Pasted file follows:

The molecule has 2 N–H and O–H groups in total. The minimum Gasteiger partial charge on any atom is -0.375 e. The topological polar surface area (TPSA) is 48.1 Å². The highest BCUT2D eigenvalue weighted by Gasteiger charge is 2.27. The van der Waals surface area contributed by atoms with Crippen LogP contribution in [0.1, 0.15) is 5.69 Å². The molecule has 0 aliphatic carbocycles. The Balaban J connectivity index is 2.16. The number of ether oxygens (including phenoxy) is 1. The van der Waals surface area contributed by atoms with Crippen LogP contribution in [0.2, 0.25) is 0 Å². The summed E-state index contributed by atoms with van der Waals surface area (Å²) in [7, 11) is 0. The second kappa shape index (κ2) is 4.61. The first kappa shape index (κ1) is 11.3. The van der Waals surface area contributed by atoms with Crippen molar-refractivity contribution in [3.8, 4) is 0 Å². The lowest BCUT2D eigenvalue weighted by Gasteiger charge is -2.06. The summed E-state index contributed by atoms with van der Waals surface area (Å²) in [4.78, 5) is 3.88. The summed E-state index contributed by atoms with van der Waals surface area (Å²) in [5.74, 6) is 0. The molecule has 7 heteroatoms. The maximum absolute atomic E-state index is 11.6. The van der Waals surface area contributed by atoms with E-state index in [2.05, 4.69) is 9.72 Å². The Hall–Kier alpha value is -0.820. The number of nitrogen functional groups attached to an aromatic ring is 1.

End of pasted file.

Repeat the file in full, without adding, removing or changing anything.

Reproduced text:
The molecule has 2 N–H and O–H groups in total. The minimum Gasteiger partial charge on any atom is -0.375 e. The topological polar surface area (TPSA) is 48.1 Å². The highest BCUT2D eigenvalue weighted by Gasteiger charge is 2.27. The van der Waals surface area contributed by atoms with Crippen LogP contribution in [0.1, 0.15) is 5.69 Å². The molecule has 0 aliphatic carbocycles. The Balaban J connectivity index is 2.16. The number of ether oxygens (including phenoxy) is 1. The van der Waals surface area contributed by atoms with Crippen LogP contribution in [0.2, 0.25) is 0 Å². The summed E-state index contributed by atoms with van der Waals surface area (Å²) in [7, 11) is 0. The second kappa shape index (κ2) is 4.61. The first kappa shape index (κ1) is 11.3. The van der Waals surface area contributed by atoms with Crippen molar-refractivity contribution in [3.8, 4) is 0 Å². The lowest BCUT2D eigenvalue weighted by Gasteiger charge is -2.06. The summed E-state index contributed by atoms with van der Waals surface area (Å²) in [4.78, 5) is 3.88. The summed E-state index contributed by atoms with van der Waals surface area (Å²) in [5.74, 6) is 0. The molecule has 7 heteroatoms. The maximum absolute atomic E-state index is 11.6. The van der Waals surface area contributed by atoms with E-state index in [2.05, 4.69) is 9.72 Å². The Hall–Kier alpha value is -0.820. The number of nitrogen functional groups attached to an aromatic ring is 1.